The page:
I was referred to another neurologist with more expertise in my type of problem for a second opinion. He explained that some of the diagnostic tests can vary considerably depending on who does them. So he also repeated many of the tests, which took 2 more months. He added one (a biopsy of a nerve in the foot). And that biopsy confirmed my suspicion: that it was CIDP. So I finally began the treatment.


Unfortunately, the treatment only slows the progression of CIDP, it doesn’t reverse or treat existing symptoms. So the slow time to treat was time I couldn’t make up.


Of course, I could have been wrong -- patients often are.  But the physicians made little effort to learn what I knew about me.


How can we make patients and family members more effective contributors to the diagnostic team?

In David’s case -- there were clues that could have saved time and expense in reaching a diagnosis:

•       Family history beyond just his parents

•       Potentially relevant behaviors or trips abroad

•       The pattern of onset of symptoms

•       Major stressors in the weeks and months before onset


David tried to volunteer some of this information. And he was both motivated and able to make his way through some of the medical literature. But even as an engaged patient, he felt dismissed.  As though he should wait on the sidelines while tests were run.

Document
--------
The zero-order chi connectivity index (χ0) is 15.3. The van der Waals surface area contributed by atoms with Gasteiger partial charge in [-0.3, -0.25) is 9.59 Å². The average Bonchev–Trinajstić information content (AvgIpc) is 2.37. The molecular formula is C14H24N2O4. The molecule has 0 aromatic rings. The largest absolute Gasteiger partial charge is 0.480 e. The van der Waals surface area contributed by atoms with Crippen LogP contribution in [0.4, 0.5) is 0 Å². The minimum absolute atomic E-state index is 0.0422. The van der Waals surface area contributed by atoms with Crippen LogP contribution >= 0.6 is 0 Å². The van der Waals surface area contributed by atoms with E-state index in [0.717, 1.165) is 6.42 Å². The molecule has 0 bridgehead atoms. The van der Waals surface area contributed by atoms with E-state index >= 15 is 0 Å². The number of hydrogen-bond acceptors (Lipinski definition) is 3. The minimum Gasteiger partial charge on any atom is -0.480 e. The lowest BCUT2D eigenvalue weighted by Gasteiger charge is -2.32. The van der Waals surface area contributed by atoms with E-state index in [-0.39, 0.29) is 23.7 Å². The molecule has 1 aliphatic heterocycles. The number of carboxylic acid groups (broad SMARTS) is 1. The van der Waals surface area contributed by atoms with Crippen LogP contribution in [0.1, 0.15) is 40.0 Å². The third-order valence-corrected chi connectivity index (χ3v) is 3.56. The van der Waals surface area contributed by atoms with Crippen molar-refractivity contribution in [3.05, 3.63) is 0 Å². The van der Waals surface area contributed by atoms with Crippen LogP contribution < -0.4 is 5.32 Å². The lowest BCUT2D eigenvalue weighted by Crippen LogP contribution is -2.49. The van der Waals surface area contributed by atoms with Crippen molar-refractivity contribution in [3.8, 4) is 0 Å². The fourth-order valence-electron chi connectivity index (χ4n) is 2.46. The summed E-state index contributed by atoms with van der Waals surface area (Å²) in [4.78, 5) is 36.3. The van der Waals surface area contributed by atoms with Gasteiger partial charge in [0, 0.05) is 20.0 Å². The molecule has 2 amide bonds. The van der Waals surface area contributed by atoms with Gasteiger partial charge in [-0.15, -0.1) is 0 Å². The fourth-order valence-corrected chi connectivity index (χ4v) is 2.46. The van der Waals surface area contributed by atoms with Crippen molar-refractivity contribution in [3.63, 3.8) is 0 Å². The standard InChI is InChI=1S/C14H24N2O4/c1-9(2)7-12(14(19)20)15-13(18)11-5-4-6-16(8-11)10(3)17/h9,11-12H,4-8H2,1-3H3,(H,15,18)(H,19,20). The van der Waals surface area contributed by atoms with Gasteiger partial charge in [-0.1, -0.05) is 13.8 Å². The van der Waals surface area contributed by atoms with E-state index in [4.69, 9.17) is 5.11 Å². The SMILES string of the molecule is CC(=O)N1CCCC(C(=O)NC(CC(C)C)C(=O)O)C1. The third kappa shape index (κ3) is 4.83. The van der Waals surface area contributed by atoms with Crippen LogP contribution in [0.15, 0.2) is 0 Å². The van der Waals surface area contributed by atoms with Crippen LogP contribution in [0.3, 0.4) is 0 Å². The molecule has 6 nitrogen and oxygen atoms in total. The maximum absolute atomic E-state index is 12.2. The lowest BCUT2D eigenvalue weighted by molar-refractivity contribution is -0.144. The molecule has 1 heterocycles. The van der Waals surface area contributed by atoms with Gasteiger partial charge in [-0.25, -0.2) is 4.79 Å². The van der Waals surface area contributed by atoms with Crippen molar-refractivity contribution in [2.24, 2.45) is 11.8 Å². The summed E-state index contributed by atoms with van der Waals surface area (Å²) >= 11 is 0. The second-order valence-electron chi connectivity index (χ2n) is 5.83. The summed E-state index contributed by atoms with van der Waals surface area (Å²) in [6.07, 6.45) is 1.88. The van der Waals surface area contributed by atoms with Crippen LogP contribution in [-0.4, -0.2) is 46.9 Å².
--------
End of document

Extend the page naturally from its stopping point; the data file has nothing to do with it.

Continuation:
Of course, there’s a continuum of patients: some want to show up and have the doctor figure out the problem and fix it. Others feel sure they know the problem and get frustrated when the doctor doesn’t seem interested in what they know. Regardless of where people are on the continuum, everyone needs to know their knowledge and participation is valuable and could contain important clues:

     What do you think might have caused this problem?

     What do you think you have?

     Did anything change in your diet, environment, or life before this started?

     Other than physical symptoms, has anything else changed?


How do you find out what your patients know about themselves that they don’t think to tell you?